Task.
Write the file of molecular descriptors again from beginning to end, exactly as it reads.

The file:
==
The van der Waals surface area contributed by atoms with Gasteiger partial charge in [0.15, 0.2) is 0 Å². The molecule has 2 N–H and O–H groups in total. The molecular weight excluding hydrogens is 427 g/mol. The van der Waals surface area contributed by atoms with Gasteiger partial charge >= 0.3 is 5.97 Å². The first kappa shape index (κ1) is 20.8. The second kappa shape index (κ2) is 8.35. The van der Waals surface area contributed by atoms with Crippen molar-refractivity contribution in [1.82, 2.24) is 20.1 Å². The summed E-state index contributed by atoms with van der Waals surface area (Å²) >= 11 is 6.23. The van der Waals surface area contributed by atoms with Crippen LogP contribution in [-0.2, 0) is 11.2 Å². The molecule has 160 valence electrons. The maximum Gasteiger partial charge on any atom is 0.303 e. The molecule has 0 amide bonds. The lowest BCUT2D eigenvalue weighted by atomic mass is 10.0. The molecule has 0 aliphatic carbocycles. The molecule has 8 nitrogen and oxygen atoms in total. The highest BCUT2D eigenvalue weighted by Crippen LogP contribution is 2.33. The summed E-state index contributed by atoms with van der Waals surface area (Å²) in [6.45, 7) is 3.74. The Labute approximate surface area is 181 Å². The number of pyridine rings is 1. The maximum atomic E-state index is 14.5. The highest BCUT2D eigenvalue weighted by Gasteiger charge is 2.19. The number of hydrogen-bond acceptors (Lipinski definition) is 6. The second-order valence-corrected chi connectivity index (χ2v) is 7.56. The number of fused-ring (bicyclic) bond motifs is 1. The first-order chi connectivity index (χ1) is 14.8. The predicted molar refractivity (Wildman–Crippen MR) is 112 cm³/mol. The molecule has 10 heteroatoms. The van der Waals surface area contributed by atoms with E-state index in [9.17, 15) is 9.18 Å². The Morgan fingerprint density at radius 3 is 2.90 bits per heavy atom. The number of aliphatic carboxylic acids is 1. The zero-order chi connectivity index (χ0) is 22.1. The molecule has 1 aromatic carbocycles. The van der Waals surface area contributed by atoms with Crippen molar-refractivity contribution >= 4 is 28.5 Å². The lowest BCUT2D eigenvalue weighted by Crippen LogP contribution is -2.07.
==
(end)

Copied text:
The van der Waals surface area contributed by atoms with Gasteiger partial charge in [0.15, 0.2) is 0 Å². The molecule has 2 N–H and O–H groups in total. The molecular weight excluding hydrogens is 427 g/mol. The van der Waals surface area contributed by atoms with Gasteiger partial charge >= 0.3 is 5.97 Å². The first kappa shape index (κ1) is 20.8. The second kappa shape index (κ2) is 8.35. The van der Waals surface area contributed by atoms with Crippen molar-refractivity contribution in [1.82, 2.24) is 20.1 Å². The summed E-state index contributed by atoms with van der Waals surface area (Å²) >= 11 is 6.23. The van der Waals surface area contributed by atoms with Crippen LogP contribution in [-0.2, 0) is 11.2 Å². The molecule has 160 valence electrons. The maximum Gasteiger partial charge on any atom is 0.303 e. The molecule has 0 amide bonds. The lowest BCUT2D eigenvalue weighted by atomic mass is 10.0. The molecule has 0 aliphatic carbocycles. The molecule has 8 nitrogen and oxygen atoms in total. The highest BCUT2D eigenvalue weighted by Crippen LogP contribution is 2.33. The summed E-state index contributed by atoms with van der Waals surface area (Å²) in [6.45, 7) is 3.74. The Labute approximate surface area is 181 Å². The number of pyridine rings is 1. The maximum atomic E-state index is 14.5. The highest BCUT2D eigenvalue weighted by Gasteiger charge is 2.19. The number of hydrogen-bond acceptors (Lipinski definition) is 6. The second-order valence-corrected chi connectivity index (χ2v) is 7.56. The number of fused-ring (bicyclic) bond motifs is 1. The first-order chi connectivity index (χ1) is 14.8. The predicted molar refractivity (Wildman–Crippen MR) is 112 cm³/mol. The molecule has 10 heteroatoms. The van der Waals surface area contributed by atoms with E-state index in [9.17, 15) is 9.18 Å². The Morgan fingerprint density at radius 3 is 2.90 bits per heavy atom. The number of aliphatic carboxylic acids is 1. The zero-order chi connectivity index (χ0) is 22.1. The molecule has 1 aromatic carbocycles. The van der Waals surface area contributed by atoms with Crippen molar-refractivity contribution >= 4 is 28.5 Å². The lowest BCUT2D eigenvalue weighted by Crippen LogP contribution is -2.07.